We’re Thankful for Cheese.

We hope everyone had a ~spooky~ Halloween! The best part of November is arguably the discount candy at the drugstore, but the second best part is that it’s officially Thanksgiving season! What’s more heart warming than good food, spending time with family, and giving thanks?

This holiday season, we’re thankful for cheese: sharp, savory parmesan; ooey, gooey brie; bright, tangy cheddar. But we also want to remind all you less-than-adventurous eaters out there that there’s more to life than cheddar. The next time you’re at the deli, why not go for that surprising manchego or that stinky taleggio? Personally, we at Countryman are partial to chèvre, especially for cooking—it’s spreadable, creamy, and distinctively different from cow’s milk cheese in flavor and texture.

Here are two recipes to start you off on your journey of cheesy exploration, just in time for the holidays, from our Farm Table Cookbook series:

Roasted Root Vegetable and Artisan Handcrafted Sausage Stuffing
Recipe by Tracey Medeiros, from The Connecticut Farm Table Cookbook


This rustic stuffing is all about subtle layers of flavor. It has a creamy tang from the goat cheese and a sweet earthiness from the roasted rutabaga, red beets, carrot, and onion. The citrus notes from the lemon zest provide an extra punch of brightness, which is the perfect counterpoint to the savory artisan handcrafted sausage. Serve this stuffing with beef, pork, roast chicken, or turkey.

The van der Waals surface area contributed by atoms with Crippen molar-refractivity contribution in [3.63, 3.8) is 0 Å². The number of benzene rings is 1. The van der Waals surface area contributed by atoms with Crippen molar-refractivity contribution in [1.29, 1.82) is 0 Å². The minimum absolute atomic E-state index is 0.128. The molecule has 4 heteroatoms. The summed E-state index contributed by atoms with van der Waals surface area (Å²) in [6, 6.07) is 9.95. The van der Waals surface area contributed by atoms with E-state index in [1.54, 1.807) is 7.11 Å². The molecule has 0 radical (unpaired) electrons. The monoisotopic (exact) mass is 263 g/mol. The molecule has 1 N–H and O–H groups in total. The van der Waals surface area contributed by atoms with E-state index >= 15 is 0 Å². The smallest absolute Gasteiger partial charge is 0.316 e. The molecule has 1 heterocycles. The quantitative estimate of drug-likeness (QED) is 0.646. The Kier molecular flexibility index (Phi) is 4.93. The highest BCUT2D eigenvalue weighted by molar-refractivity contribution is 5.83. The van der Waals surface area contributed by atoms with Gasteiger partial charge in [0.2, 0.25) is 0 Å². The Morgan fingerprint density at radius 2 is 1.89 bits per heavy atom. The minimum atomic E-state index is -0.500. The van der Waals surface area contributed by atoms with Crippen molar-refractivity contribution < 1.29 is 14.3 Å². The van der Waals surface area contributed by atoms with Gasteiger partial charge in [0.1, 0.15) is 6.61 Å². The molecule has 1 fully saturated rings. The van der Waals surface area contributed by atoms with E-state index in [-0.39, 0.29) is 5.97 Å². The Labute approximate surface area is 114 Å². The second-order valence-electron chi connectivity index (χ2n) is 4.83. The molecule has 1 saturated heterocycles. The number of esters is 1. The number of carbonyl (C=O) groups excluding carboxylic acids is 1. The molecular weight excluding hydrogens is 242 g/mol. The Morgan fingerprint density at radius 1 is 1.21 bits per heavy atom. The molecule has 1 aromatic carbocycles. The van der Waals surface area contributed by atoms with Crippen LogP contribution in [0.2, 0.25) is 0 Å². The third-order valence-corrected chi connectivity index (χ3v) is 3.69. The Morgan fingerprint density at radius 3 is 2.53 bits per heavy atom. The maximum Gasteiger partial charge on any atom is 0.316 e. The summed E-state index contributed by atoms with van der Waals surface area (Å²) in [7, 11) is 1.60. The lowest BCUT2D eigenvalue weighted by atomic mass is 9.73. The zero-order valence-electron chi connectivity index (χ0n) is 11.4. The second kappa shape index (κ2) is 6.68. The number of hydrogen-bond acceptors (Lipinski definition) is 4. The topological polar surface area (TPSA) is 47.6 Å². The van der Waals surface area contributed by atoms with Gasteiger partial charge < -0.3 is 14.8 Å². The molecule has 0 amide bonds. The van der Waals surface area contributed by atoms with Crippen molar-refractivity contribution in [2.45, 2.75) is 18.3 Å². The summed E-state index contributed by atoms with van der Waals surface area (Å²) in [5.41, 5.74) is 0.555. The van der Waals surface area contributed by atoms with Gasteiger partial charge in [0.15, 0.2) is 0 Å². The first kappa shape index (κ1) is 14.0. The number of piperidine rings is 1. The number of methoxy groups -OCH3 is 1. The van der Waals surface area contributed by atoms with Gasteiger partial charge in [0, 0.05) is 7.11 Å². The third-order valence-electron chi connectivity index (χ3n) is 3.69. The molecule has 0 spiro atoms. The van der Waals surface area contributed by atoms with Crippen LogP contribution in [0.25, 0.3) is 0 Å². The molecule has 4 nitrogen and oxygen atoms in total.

• 1 (2-pound) rutabaga, ends trimmed, peeled and cut into 1-inch pieces
  • 1 pound red beets, scrubbed, ends trimmed and cut into 1-inch pieces
  • 1 large carrot, peeled and cut diagonally into 1/2-inch pieces

    Roasted Root Vegetable and Sausage Stuffing

    Roasted Root Vegetable and Sausage Stuffing

  • 1 small onion, cut into 1/3-inch-wide wedges
  • 5 garlic cloves, peeled
  • 1 1/2 teaspoons minced fresh rosemary
  • 1 1/2 teaspoons minced fresh sage or thyme
  • Kosher salt and freshly ground black pepper
  • 1/4 cup extra-virgin olive oil
  • 1 tablespoon Connecticut honey, or to taste
  • 1 (1- to 1 1/2-pound) loaf artisan bread, cut into 1-inch cubes
  • 1 pound artisan handcrafted sausage, such as red wine and garlic pork sausage, casings removed
  • 3 large eggs, at room temperature, lightly beaten
  • 1 (4-ounce) log chèvre cheese (We recommend Vermont Creamery’s chèvre—it’s delicious!)
  • Zest of 1/2 lemon
  • 1 tablespoon chopped fresh parsley
  • 2 cups low-sodium chicken stock, or as needed

Method of Preparation

  1. Preheat the oven to 400°F. Lightly oil a baking sheet and set aside.
  2. Place the rutabaga, beets, carrot, onion, garlic, rosemary, and sage in a large bowl. Season with salt and pepper to taste. Drizzle with the olive oil and honey and toss to combine, making sure to coat all the vegetables well.
  3. Spread the vegetable mixture on the prepared baking sheet. Roast, stirring occasionally, until the vegetables are just fork-tender, about 45 minutes. Set aside.
  4. Place the bread cubes on an ungreased baking sheet and toast in the oven, tossing occasionally, until crisp and golden brown, about 15 minutes. Remove from the oven and let cool.
  5. While the bread cubes are toasting, cook the sausage: Heat a nonstick skillet over medium heat. Add the sausage and cook, crumbling with a fork, until just browned and slightly pink in the center, about 7 minutes. Remove from the heat and set aside.